Things are happening on the water, it’s true. Slowly but surely the critical mass along the Inner and Outer Harbor is growing and it would seem as if there is indeed a rhyme and reason to what is happening.
Despite claims that the “slower, dumber, cheaper” approach has been a silver bullet unto itself, attention around Canalside and various properties on the Outer Harbor has grown to a height that has yet to be seen. The most recent example being the test lighting of a grain elevator last night. Continue reading →
The story (link above) came out with little fanfare as the lighting process seems to be in the preliminary testing phase. However, I’m glad the ECHDC decided to take this step without giving those against the move time to whine, complain and sue. According to a first hand account, the setup is very basic at this point. More from friend and 2ITB reader Andrew Kulyk:
Light sources are on portable stands and reflect onto the supports. I assume the permanent lighting will be somehow affixed to the concrete itself. Three supports are lit up in the testing phase and change colors. Looks totally awesome.
Only a few support legs are lit at this point. That is ok, obviously those in charge have decided that if the Skyway won’t be leaving anytime soon, let it become part of the neighborhood. The Peace Bridge looks fantastic bathed in changing LED lights, I don’t expect the Skyway to turn into the Golden Gate, but the LEDs will at least help turn a hulking barrier into something less obstructive than before. Continue reading →
Yesterday’s post on the decision to accept proposals for a children’s museum at Canalside was particularly venomous. There was a bit of Canalside news that came out yesterday afternoon that I did want to address.
It would seem that ECHDC is prepared to shell out some dough to light up grain elevators along Buffalo’s waterfront. Without coming across as a complete hypocrite, I have to say the plan to light the grain elevators is a good one. I’m a pretty well documented opponent of the lighter, quicker, cheaper approach, but this is an instance where the strategy makes sense.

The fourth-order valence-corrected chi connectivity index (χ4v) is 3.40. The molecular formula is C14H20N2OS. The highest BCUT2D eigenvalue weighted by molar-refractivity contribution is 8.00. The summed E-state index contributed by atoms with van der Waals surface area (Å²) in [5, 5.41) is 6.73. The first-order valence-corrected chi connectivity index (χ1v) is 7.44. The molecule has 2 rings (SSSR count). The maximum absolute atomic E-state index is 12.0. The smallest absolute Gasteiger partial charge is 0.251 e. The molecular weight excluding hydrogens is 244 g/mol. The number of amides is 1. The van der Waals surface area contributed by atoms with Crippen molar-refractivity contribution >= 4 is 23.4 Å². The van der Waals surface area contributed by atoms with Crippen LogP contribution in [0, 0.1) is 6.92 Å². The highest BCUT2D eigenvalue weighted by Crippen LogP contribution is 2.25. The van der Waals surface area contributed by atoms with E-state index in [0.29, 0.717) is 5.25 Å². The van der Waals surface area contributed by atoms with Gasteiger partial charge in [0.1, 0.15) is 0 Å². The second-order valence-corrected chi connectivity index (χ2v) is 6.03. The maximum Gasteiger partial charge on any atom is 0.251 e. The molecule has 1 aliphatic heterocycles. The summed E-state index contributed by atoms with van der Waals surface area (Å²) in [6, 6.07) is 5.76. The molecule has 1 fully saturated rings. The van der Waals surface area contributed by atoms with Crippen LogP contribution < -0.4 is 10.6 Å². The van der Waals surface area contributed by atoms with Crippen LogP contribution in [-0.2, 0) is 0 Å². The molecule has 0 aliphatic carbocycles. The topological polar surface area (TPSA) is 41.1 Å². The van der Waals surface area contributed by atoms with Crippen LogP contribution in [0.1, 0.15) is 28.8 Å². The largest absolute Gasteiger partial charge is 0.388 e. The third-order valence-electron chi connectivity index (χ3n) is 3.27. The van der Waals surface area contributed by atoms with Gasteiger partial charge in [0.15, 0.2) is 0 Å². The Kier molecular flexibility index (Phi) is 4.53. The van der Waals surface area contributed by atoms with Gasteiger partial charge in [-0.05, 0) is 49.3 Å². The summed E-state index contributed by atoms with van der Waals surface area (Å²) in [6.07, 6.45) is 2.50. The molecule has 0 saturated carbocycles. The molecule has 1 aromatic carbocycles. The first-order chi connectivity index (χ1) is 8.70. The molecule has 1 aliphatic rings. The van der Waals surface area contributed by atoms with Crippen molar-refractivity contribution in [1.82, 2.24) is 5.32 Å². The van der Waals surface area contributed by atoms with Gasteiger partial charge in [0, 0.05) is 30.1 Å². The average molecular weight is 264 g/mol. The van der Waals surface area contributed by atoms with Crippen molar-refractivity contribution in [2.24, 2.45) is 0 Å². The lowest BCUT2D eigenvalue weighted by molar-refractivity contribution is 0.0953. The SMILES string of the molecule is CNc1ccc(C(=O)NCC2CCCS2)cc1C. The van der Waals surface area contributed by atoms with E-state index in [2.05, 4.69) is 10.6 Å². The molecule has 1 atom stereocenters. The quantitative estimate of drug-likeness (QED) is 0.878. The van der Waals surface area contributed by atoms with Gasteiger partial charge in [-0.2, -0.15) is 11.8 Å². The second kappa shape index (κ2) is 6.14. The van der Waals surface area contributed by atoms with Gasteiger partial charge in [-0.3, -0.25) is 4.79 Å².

The grain elevators that line the Buffalo River are great cathedrals of Buffalo’s industrial past. They’re so formidable that they’re virtually impossible to demolish – without ridiculous overhead – and they possess a “rugged masculinity” in terms of architecture. The simple fact that these behemoths are so massive and immovable makes them a potential albatross for waterfront development. Finding a simple use of them is nearly the only solution.
There are options out there for utilizing the elevators for something other than a movie screen. However, such plans would be ridiculously expensive and quite difficult to pull off. Personally, I’d love to see the Connecting Terminal (pictured) serve as the terminus for a full tour of Buffalo’s grain elevators. If possible, the roof could be reinforced and renovated to provide the foundation for a grain elevator museum with unparalleled views of the lake, river and city. The museum would be the starting and ending point for a tour that would take people up the river through to elevator alley to teach all about the history of the grain elevator in Buffalo and around the country. Not to mention, a museum on top of the Connecting Terminal would look fantastic.
For the time being, it would seem as if public art and LED lighting will have to do regarding the use of Buffalo’s grain elevators. Like I said, this is a great decision.